A TV series captivated Flanders over the last three months. It raised a controversial question: is it okay to use history in order to help strengthen the identity of a political community? The answer is yes. And what holds for Flanders also holds for Brussels.
In 2004, the Belgian government, under European pressure, nearly took a decision that would have irreversibly led to splitting Brussels in two. Here is the story of how this was avoided.
Many, in Brussels, saw Brexit as a disaster and understood that a bad Brexit deal would make the disaster even worse. How this was avoided is explained in a fascinating first-hand account by a senior member of the EU’s Brexit task force.
According to a new book by a distinguished economist, insecurity and not inequality is the source of our worldwide democratic malaise. And in poor countries even more than in rich ones a basic income is required in order to reduce not poverty but insecurity.
No one can still claim that commercial interdependence is a sufficient condition for peace. Yet it can play a crucial role in making international relations more peaceful, and has done so.
There is an important political role for universities to play. But it is not best played by letting their authorities make political declarations. Rather by encouraging its members to speak out beyond their narrow expertise.
"There are now more than 8 billion people on earth. This should make us reflect on global population growth, but also on inter-continental demographic imbalances. We may then have to face up to inconvenient truths — and to uncomfortable duties."
Reading a long-forgotten letter by a Commission president over half a century ago can make us realise how long it took to take climate change seriously.
"The Commission believes that the Union would greatly benefit from having a number of members of the European Parliament elected on European lists, presented to all European voters throughout the Union.”
Only Dutch-language parties field candidates in Flanders, and only French-language parties in Wallonia. There is, therefore, no electoral incentive to please the other linguistic community.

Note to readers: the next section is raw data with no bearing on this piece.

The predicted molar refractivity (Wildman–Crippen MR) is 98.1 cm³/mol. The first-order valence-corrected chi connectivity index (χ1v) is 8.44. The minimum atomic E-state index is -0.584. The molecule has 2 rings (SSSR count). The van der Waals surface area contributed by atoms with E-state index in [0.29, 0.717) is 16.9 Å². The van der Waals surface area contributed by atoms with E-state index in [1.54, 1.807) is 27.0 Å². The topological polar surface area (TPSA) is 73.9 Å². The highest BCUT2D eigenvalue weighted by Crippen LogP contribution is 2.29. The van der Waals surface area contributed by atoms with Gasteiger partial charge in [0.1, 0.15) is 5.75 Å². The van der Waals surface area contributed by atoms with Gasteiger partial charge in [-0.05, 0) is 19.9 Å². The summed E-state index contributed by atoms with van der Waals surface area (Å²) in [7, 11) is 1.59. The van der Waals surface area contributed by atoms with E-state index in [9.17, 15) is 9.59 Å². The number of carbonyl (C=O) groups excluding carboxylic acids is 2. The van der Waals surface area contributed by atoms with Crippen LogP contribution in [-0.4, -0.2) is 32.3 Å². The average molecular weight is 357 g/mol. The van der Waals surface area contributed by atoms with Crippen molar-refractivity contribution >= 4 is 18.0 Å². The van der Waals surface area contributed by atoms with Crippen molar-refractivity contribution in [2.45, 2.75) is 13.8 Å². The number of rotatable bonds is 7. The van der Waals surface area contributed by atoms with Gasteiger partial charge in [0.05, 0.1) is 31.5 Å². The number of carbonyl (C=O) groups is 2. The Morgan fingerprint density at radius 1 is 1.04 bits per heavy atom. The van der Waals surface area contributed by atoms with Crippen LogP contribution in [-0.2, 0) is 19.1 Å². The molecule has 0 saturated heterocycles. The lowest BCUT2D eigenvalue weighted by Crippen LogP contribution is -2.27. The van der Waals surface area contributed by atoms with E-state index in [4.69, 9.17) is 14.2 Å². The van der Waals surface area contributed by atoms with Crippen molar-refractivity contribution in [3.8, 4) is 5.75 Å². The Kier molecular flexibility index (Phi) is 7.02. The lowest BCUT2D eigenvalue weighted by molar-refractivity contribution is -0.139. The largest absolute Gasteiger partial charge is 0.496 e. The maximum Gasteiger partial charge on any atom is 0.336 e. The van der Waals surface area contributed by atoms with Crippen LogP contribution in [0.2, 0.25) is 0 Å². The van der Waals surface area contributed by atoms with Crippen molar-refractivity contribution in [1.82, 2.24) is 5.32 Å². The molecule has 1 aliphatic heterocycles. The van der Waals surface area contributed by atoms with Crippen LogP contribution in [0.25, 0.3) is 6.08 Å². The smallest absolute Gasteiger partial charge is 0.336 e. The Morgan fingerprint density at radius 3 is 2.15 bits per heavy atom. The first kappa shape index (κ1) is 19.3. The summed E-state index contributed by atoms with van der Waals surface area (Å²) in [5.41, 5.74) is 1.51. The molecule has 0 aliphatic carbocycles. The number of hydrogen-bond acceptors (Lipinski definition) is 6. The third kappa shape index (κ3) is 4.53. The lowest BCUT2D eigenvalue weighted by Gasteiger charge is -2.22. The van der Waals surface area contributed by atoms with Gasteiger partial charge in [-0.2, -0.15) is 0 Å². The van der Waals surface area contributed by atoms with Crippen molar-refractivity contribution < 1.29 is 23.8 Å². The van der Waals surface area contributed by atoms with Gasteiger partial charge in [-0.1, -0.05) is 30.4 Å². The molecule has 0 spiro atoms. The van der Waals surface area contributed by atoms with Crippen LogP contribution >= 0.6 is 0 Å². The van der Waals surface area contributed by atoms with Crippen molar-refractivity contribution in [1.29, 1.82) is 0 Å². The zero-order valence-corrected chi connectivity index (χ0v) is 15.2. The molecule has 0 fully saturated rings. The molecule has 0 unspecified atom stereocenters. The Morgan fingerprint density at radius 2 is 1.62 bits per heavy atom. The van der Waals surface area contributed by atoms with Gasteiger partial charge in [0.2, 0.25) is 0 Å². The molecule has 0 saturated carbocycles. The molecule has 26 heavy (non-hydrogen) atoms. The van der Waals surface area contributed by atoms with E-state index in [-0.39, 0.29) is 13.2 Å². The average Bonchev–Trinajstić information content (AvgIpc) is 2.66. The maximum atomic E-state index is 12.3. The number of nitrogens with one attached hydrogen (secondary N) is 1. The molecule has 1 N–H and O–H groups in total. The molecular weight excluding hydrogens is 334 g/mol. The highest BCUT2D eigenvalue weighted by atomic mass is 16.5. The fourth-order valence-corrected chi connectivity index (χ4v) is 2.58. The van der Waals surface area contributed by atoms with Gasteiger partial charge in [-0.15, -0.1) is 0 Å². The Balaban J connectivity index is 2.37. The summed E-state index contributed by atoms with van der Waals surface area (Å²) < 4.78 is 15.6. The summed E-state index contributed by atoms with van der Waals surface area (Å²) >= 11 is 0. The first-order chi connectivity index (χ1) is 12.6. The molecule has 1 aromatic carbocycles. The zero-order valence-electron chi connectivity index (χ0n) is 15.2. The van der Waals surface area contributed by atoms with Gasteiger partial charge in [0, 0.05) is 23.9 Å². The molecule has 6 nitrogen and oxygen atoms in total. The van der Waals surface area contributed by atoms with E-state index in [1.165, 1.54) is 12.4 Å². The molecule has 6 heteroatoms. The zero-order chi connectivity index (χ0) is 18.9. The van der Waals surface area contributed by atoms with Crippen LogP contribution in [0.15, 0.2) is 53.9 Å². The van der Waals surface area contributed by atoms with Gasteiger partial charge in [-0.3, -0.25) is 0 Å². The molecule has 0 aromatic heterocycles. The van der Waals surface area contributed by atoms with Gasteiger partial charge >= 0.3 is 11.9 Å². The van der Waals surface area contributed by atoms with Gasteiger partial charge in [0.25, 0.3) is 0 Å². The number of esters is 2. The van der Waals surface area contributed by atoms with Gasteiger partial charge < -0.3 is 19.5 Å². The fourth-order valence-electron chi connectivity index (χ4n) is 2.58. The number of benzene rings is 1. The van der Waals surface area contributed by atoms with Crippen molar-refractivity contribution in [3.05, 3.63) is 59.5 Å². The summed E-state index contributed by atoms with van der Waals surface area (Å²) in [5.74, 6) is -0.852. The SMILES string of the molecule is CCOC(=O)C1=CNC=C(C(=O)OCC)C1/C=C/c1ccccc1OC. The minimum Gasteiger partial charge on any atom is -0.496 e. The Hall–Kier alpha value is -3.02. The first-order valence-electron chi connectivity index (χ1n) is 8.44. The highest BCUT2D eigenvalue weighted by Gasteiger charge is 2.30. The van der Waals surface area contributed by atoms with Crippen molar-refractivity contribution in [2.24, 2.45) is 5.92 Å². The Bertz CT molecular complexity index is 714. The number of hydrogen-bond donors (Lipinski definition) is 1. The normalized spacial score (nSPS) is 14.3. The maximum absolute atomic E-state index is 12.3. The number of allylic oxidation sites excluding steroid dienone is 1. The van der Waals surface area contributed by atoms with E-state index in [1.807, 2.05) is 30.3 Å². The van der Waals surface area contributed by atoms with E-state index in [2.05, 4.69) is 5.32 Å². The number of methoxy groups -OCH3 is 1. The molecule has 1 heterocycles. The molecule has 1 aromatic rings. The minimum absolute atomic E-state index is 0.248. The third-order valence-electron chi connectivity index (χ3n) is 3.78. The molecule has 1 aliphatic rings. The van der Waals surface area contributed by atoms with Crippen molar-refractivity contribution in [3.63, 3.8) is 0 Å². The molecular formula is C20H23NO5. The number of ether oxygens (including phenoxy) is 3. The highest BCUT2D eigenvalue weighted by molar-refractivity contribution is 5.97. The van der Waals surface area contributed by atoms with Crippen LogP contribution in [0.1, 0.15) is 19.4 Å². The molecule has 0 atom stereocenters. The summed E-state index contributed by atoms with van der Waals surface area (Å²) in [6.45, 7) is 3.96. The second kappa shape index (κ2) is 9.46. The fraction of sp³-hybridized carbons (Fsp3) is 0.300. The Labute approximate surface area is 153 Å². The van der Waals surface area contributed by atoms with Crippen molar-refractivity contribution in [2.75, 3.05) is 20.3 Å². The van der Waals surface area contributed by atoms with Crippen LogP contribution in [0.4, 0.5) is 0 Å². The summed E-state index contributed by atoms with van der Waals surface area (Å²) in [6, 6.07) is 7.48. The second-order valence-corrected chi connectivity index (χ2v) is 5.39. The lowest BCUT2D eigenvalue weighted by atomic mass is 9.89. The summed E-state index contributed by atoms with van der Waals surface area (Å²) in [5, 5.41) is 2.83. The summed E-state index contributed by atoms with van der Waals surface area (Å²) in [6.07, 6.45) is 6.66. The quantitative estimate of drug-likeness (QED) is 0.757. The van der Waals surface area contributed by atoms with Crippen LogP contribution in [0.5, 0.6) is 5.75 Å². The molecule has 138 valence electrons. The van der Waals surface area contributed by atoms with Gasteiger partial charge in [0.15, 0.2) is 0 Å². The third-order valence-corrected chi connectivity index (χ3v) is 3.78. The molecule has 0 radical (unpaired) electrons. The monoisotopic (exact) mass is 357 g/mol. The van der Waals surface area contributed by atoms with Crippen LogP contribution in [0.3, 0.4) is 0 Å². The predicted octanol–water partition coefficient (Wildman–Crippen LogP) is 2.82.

"Speaking as a non-native, makes you think explicitly, and hence more carefully, about what you are going to say. You will be thinking faster than you speak."
Since the beginning of this century, 1,400,000 people moved out of Brussels. This is not the manifestation of a frightening exodus. It is a facet of the extreme and challenging fluidity of the Brussels population.
"The idea of a universal, unconditional income had occurred to me in December 1982, as a clever way of addressing the problem of structural unemployment without relying on endless growth. I called it “allocation universelle”."
English, after Brexit, is more suitable than ever as the lingua franca of the European Union, but it must be resolutely dissociated from Shakespeare and from the British flag.
When entering Wallonia, you are met by a board proclaiming “Wallonie terre d’accueil”, whereas an even bigger board may warn you, as you leave Brussels, that you are entering a commune “Where Flemings are at home”.
The last significant moment of language-related violent clashes in the streets of Brussels goes back to the early 1960s: two massive marches gathering over 100,000 Flemings.
"The Facebook generation did its job. Thousands of people announced their presence, and on 10 June 2012 a giant picnic took place on the Place de la Bourse and shook Brussels’ political parties out of their lethargy."
"Brussels, as we saw, was never chosen as the capital of the EU. It became the capital of the EU by stealth, in 'stoemelings' as the Brussels dialect puts it, essentially because of the inability of the member states to decide which city this capital should be."
"The little that citizens can be told thanks to an educational use of public monuments is of special importance. And if stains of red paint are left permanently so as to draw more attention, this purpose may be even better served."